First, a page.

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31. Do you need to inflate your tires up to the numbers shown on a tire sidewall?
No... Tire maker stamps *maximum allowed* pressure there. Only your car maker knows what pressure is right for your car. And it is always lower than "maximum allowed". Even though over-inflating your tires will improve your gas mileage, there are a number of major downsides. With over-inflated tires, you will experience much faster tread wear in the middle of your tires. That extra wear will have you buying new set of tires much earlier than you might expect. The cost of new tires will wipe out any savings you might otherwise realize from gas savings. Also, over-inflating your tires makes them much harder and will cause a very uncomfortable ride... rough and bumpy. Finally, if you over inflate your tires, you'll have worse traction, significantly impairing your safety. Marginal savings (if any at all) will not compensate for the significant loss in safety and comfort.

32. Do you need to use gas savers? Tornado, Ramjet, Cyclone, and other gas saving devices?
Nope... gas saving devices are not just a myth – they are an outright scam. Shoot the messenger who suggests you should buy a gas saver. I'm serious. Testing such devices was one of my responsibilities when I worked in car engine research field, and not a single device out of the dozens I happened to test, worked. Federal Trade Commission agrees, too. Do yourself a favor, stay away from such things.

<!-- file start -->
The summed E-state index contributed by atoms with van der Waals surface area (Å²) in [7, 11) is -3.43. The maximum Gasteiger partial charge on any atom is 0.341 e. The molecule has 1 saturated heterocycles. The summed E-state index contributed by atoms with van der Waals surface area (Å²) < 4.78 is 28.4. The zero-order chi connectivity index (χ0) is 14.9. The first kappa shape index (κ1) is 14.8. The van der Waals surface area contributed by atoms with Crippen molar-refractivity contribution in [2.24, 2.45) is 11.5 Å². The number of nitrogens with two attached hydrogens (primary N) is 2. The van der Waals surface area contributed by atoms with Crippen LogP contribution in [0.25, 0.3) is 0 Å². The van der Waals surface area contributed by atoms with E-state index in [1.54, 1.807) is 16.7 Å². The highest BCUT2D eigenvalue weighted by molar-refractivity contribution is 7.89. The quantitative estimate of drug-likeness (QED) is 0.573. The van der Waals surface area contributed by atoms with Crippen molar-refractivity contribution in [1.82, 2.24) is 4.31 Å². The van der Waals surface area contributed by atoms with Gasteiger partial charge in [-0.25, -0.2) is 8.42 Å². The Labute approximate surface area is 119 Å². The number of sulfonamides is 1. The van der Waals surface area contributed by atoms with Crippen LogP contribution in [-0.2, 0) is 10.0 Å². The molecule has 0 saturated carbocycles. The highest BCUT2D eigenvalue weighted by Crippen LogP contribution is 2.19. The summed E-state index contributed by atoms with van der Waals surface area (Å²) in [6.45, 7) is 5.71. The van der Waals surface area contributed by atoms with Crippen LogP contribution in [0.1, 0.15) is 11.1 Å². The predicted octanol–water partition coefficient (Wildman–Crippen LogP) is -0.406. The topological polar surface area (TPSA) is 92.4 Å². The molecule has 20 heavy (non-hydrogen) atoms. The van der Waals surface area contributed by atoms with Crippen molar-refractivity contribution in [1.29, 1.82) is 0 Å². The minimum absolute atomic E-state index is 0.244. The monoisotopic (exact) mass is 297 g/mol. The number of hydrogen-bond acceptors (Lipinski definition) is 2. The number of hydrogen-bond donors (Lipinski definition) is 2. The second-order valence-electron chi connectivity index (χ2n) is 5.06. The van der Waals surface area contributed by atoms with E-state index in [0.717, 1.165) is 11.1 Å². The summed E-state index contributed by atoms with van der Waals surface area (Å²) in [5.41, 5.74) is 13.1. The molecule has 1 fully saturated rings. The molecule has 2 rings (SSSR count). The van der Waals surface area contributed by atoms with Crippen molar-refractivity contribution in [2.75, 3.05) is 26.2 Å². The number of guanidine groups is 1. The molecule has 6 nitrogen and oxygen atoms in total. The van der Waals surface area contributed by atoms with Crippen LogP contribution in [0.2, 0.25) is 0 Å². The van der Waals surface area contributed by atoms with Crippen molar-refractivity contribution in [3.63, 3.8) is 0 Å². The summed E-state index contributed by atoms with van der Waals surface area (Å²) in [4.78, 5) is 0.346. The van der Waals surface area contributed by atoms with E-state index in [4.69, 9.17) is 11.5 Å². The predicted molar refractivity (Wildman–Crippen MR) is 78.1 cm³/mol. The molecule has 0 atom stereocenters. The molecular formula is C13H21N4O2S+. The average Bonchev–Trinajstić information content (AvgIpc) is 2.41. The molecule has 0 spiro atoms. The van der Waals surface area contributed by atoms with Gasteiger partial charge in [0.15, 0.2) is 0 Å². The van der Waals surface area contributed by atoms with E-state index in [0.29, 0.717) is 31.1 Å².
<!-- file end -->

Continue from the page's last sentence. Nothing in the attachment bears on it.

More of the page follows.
33. Do you need to use higher octane fuel or octane booster?
As a general rule - no... if your owner's manual says to use regular, you are better off using regular. You will not get better mileage with premium. Computers control all of a modern cars' engine functions. Each models computer is programmed to achieve maximum fuel efficiency for that specific design. There are exceptions though. Some European and Japanese car makers install high performance engines, originally designed to run on premium gas, in selected American market models. They then turn around and de-tune those engines to run on regular gas without detonation problems. I don't know why they are doing this - it's probably driven by cheaper production costs, certainly cheaper than modifying the combustion chamber. I haven't seen any of these cars myself, but people do report them on forums. If you feed premium to one of these modified cars, you will get somewhat better mileage, but still, probably not enough to offset the extra cost of premium.